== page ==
- Cost-Per-Click (CPC) Bidding: Charging advertisers for each click on their ad. It can be manually set or enhanced, where Google dynamically adjusts to maximise conversions.
- Cost-Per-Mille (CPM) Bidding: Primarily for Display Network and YouTube campaigns, advertisers pay per thousand ad impressions.
- Cost-Per-Engagement (CPE) Bidding: Designed for interactive ads, charging occurs when users engage with specific ad content.
- Cost-Per-View (CPV) Bidding: Optimal for video campaigns, it incurs costs for video interactions or views.
- Target Cost-Per-Acquisition (CPA) Bidding: Google optimises bids to hit conversions at a desired cost-per-acquisition.
- Target Return on Ad Spend (ROAS) Bidding: Striving for a designated return on ad investment.
- Maximise Conversions Bidding: Utilising Google’s intelligence, this strategy aims for the highest number of conversions within a set budget.
- Maximise Conversion Value Bidding: Bids are adjusted to boost the total value of conversions.
- Target Impression Share Bidding: Seeks to attain a specific percentage of impressions at a chosen spot on the search results page.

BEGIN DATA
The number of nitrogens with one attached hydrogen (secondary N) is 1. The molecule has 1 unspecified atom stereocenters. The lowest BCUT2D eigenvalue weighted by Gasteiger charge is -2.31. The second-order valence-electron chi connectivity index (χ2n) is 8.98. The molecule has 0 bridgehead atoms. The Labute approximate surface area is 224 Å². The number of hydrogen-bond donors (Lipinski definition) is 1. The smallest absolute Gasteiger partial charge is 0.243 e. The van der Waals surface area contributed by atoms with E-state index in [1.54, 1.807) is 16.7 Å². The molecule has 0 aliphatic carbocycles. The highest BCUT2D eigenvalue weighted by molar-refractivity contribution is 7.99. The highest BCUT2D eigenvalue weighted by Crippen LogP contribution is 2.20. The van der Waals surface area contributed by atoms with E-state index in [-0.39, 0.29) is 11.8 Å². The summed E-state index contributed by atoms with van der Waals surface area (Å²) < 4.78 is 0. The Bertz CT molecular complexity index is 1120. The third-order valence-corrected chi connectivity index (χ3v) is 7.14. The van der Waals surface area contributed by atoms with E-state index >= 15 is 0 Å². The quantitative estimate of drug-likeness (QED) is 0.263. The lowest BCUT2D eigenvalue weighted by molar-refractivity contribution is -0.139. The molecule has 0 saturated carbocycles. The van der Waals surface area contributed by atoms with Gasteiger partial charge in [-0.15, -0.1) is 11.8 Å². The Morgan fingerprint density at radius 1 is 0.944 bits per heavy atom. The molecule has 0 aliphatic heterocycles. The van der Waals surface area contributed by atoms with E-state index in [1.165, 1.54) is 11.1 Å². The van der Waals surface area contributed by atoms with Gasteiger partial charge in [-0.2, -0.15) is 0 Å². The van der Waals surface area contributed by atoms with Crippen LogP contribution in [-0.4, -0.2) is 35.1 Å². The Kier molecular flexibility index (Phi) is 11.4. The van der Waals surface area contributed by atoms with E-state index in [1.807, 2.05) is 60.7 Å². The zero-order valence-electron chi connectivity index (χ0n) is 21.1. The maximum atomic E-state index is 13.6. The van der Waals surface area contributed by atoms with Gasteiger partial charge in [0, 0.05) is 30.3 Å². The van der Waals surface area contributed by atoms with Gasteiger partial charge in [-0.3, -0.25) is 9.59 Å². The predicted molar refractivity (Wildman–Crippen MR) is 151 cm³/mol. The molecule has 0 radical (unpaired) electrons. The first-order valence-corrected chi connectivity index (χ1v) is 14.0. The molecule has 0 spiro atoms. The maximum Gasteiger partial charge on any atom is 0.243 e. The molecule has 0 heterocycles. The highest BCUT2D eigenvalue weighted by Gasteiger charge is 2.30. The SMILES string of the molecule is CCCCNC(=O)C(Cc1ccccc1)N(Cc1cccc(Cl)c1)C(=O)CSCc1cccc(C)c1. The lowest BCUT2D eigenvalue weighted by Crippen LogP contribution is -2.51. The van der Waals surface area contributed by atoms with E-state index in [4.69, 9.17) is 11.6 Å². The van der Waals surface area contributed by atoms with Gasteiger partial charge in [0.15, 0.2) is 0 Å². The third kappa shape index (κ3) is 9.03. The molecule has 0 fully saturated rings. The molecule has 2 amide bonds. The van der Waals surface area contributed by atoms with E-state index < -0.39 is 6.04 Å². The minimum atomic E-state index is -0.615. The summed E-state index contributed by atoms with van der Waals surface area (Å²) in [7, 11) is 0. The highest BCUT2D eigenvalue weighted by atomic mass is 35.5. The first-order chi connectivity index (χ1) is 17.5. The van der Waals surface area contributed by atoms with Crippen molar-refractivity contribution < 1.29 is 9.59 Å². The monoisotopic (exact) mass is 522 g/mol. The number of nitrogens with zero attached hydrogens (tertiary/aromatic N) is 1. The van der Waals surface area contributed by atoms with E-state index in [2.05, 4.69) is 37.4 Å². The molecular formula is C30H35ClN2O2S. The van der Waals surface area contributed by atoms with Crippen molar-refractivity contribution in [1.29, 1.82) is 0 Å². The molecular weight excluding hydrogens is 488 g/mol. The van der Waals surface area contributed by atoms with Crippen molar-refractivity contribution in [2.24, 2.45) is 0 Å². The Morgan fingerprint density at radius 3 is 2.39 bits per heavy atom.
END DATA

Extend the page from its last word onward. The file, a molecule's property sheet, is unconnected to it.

- Maximise Clicks Bidding: An automated approach focusing on obtaining the most clicks for the allocated budget.
In the intricate world of digital advertising, these bidding types offer marketers varying degrees of control and automation, enabling them to align strategies closely with their unique business objectives and campaign goals. This glossary serves as a quick reference to understand the multifaceted bidding options available in Google Ads.
Dynamic Landing Pages
Web pages tailored to display varied content or messaging to users based on specific behavioural attributes. Notably, they can employ dynamic keyword insertion techniques to enhance content relevance in alignment with a user’s search terms, ensuring a more personalised and effective user experience. These pages aim to boost engagement and conversions by catering directly to the visitor’s intent or background.
Gclid (Google Click Identifier): A unique tracking parameter automatically appended to the URL of a Google Ads ad when auto-tagging is enabled. It captures details about the ad click, facilitating accurate tracking and reporting within Google Analytics. The Gclid aids marketers in understanding the source and performance of their traffic, ensuring accurate attribution of conversions and other user interactions originating from Google Ads campaigns.